However, similar studies into Levite origins found the Levite genome to be significantly less homogeneous. While commonalities were found within the Ashkenazi-Levite genome (R1a-Y2619), no haplotype frequently common to Levites in general [I.E. Ashkenazi & Sephardi] was found.[1][26][10] Additionally, the haplotype that was commonly found in Ashkenazi Levites is of a relatively recent origin from a single common ancestor estimated to have lived around 1.52.5 thousand years ago.[1][13][27] Also, when further compared to the most frequent founding lineage found among Ashkenazi Cohen males,[28] it was found that they do not share a common male ancestor within the time frame of the Biblical narrative.[3] Finally, it is unclear whether the origin is Eastern Europe or the greater Middle East region (including Iran);[10] however, the most recent findings indicate the latter.

The 2003 Behar et al. investigation of Levites found high frequencies of multiple distinct markers, suggestive of multiple origins for the majority of non-Aaronid Levite families. One marker, however, present in more than 50% of Eastern European (Ashkenazi) Jewish Levites, points to a common male ancestor or very few male ancestors within the last 2000 years for many Levites of the Ashkenazi community. This common ancestor belonged to the haplogroup R1a1, which is typical of Eastern Europeans or West Asians, rather than the haplogroup J of the Cohen modal haplotype. The authors proposed that the Levite ancestor(s) most likely lived at the time of the Ashkenazi settlement in Eastern Europe, and would thus be considered founders of this line.[13][29][27] further speculating that the ancestor(s) were unlikely to have descended from Levites of the Near East.

However, a Rootsi, Behar, et al. study published online in Nature Communications in December 2013 disputed the previous conclusion. Based on its research into 16 whole R1 sequences, the team determined that a set of 19 unique nucleotide substitutions defines the Ashkenazi R1a lineage. One of these, the, is not found among Eastern Europeans, but the marker was present "in all sampled R1a Ashkenazi Levites, as well as in 33.8% of other R1a Ashkenazi Jewish males, and 5.9% of 303 R1a Near Eastern males, where it shows considerably higher diversity."[30] Rootsi, Behar, et al., concluded that this marker most likely originates in the pre-Diasporic Hebrews in the Near East. However, they agreed that the data indicates a recent origin from a single common ancestor estimated to have lived around 1.52.5 thousand years ago.[30]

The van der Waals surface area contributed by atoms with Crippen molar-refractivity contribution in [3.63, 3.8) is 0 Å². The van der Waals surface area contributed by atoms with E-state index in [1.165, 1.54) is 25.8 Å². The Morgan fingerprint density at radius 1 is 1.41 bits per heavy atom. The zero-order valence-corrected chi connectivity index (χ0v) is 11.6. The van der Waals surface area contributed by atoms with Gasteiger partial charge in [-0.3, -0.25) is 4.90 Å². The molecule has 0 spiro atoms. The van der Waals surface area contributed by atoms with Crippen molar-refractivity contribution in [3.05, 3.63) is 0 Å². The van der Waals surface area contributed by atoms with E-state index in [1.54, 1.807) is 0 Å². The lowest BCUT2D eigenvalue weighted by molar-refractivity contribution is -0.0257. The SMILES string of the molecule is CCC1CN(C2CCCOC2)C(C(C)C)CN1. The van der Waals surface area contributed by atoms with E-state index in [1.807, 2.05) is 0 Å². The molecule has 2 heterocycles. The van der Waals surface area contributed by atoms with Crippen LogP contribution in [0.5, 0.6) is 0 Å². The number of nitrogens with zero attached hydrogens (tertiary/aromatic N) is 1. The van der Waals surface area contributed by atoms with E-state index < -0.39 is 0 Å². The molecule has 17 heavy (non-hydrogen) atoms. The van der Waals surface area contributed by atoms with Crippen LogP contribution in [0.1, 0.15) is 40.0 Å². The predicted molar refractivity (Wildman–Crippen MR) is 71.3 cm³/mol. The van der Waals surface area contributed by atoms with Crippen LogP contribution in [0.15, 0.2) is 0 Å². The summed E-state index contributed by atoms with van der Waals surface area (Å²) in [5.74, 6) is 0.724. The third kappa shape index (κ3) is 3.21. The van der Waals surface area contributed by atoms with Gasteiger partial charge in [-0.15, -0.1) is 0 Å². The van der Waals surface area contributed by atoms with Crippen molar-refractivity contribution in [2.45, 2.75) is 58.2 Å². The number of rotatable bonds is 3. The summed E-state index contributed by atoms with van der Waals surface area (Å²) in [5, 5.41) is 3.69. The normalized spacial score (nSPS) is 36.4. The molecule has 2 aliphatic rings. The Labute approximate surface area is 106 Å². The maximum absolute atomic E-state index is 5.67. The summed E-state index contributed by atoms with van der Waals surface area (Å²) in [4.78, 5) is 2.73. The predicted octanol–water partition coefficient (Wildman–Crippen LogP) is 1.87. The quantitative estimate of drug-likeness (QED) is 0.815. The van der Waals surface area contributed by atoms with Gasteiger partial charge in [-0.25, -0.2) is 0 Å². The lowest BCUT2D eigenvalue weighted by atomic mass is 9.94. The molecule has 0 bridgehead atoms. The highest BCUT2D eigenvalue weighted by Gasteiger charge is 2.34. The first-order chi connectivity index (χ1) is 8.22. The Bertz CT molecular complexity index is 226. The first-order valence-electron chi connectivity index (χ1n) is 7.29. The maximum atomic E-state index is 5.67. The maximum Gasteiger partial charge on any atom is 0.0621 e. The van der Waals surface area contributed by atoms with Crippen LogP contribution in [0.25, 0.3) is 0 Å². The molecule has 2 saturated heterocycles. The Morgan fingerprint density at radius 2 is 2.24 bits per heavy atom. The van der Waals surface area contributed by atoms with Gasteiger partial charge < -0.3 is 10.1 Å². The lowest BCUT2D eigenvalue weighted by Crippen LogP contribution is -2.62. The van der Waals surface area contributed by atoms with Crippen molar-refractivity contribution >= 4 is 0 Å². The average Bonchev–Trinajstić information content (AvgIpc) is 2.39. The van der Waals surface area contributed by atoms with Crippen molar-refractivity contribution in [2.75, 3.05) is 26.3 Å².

The Samaritan community in the Middle East survives as a distinct religious and cultural sect. It constitutes the oldest and smallest ethnic minorities in the Middle East, numbering slightly more than 800 members. According to Samaritan accounts, Samaritan Kohanim are descended from Levi, the Tsedaka clan is descended from Manasseh, while the Dinfi clan and the Marhiv clan are descended from Ephraim.[31] Samaritans claim that the southern tribes of the House of Judah left the original worship as set forth by Joshua, and the schism took place in the twelfth century BCE at the time of Eli.[32] The Samaritans have maintained their religion and history to this day, and claim to be the remnant of the House of Israel, specifically of the tribes of Ephraim and Manasseh with priests of the line of Aaron/Levi.

Since the Samaritans have maintained extensive and detailed genealogical records for the past 1315 generations (approximately 400 years) and further back, researchers have constructed accurate pedigrees and specific maternal and paternal lineages. A 2004 Y-Chromosome study concluded that the lay Samaritans belong to haplogroups J1 and J2, while the Samaritan Kohanim belong to haplogroup E-M35.[33]

"The Samaritan M267 lineages differed from the classical Cohen modal haplotype at DYS391, carrying 11 rather than 10 repeats", as well as, have a completely different haplogroup, which should have been "J1". Samaritan Kohanim descend from a different patrilineal family line, having haplogroup E1b1b1a (M78) (formerly E3b1a).[33]

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Y-chromosomal Aaron - Wikipedia